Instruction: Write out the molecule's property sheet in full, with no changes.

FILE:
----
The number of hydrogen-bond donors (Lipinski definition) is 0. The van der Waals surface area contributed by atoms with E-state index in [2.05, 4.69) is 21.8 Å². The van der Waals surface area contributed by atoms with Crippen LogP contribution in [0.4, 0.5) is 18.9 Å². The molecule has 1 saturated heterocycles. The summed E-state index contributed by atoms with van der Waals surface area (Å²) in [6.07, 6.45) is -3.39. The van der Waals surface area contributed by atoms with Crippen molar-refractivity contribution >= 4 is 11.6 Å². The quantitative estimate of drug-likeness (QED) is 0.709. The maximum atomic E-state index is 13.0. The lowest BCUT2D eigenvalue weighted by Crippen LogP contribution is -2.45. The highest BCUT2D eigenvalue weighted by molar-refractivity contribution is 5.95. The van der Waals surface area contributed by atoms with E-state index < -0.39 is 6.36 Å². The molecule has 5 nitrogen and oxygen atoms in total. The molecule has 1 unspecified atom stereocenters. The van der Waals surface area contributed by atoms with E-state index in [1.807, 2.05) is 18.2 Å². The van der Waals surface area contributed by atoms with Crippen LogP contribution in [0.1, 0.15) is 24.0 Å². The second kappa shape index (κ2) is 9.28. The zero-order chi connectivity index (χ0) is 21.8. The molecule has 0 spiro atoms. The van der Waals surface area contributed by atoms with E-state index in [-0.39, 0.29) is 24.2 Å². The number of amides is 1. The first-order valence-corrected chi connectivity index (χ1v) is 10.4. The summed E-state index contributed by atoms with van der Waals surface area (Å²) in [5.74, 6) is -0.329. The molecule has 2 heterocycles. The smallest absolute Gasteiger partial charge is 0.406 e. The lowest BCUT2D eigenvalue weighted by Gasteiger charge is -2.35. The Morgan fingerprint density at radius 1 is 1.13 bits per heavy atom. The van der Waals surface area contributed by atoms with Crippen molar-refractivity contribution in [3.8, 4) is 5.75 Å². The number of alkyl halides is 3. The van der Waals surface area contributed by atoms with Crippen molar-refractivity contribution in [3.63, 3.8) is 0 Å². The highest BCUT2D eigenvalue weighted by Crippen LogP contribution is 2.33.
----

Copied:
The number of hydrogen-bond donors (Lipinski definition) is 0. The van der Waals surface area contributed by atoms with E-state index in [2.05, 4.69) is 21.8 Å². The van der Waals surface area contributed by atoms with Crippen LogP contribution in [0.4, 0.5) is 18.9 Å². The molecule has 1 saturated heterocycles. The summed E-state index contributed by atoms with van der Waals surface area (Å²) in [6.07, 6.45) is -3.39. The van der Waals surface area contributed by atoms with Crippen molar-refractivity contribution >= 4 is 11.6 Å². The quantitative estimate of drug-likeness (QED) is 0.709. The maximum atomic E-state index is 13.0. The lowest BCUT2D eigenvalue weighted by Crippen LogP contribution is -2.45. The highest BCUT2D eigenvalue weighted by molar-refractivity contribution is 5.95. The van der Waals surface area contributed by atoms with E-state index < -0.39 is 6.36 Å². The molecule has 5 nitrogen and oxygen atoms in total. The molecule has 1 unspecified atom stereocenters. The van der Waals surface area contributed by atoms with E-state index in [1.807, 2.05) is 18.2 Å². The van der Waals surface area contributed by atoms with Crippen LogP contribution in [0.1, 0.15) is 24.0 Å². The second kappa shape index (κ2) is 9.28. The zero-order chi connectivity index (χ0) is 21.8. The molecule has 0 spiro atoms. The van der Waals surface area contributed by atoms with E-state index in [-0.39, 0.29) is 24.2 Å². The number of amides is 1. The first-order valence-corrected chi connectivity index (χ1v) is 10.4. The summed E-state index contributed by atoms with van der Waals surface area (Å²) in [5.74, 6) is -0.329. The molecule has 2 heterocycles. The smallest absolute Gasteiger partial charge is 0.406 e. The lowest BCUT2D eigenvalue weighted by Gasteiger charge is -2.35. The Morgan fingerprint density at radius 1 is 1.13 bits per heavy atom. The van der Waals surface area contributed by atoms with Crippen molar-refractivity contribution in [3.8, 4) is 5.75 Å². The number of alkyl halides is 3. The van der Waals surface area contributed by atoms with Crippen molar-refractivity contribution in [3.63, 3.8) is 0 Å². The highest BCUT2D eigenvalue weighted by Crippen LogP contribution is 2.33.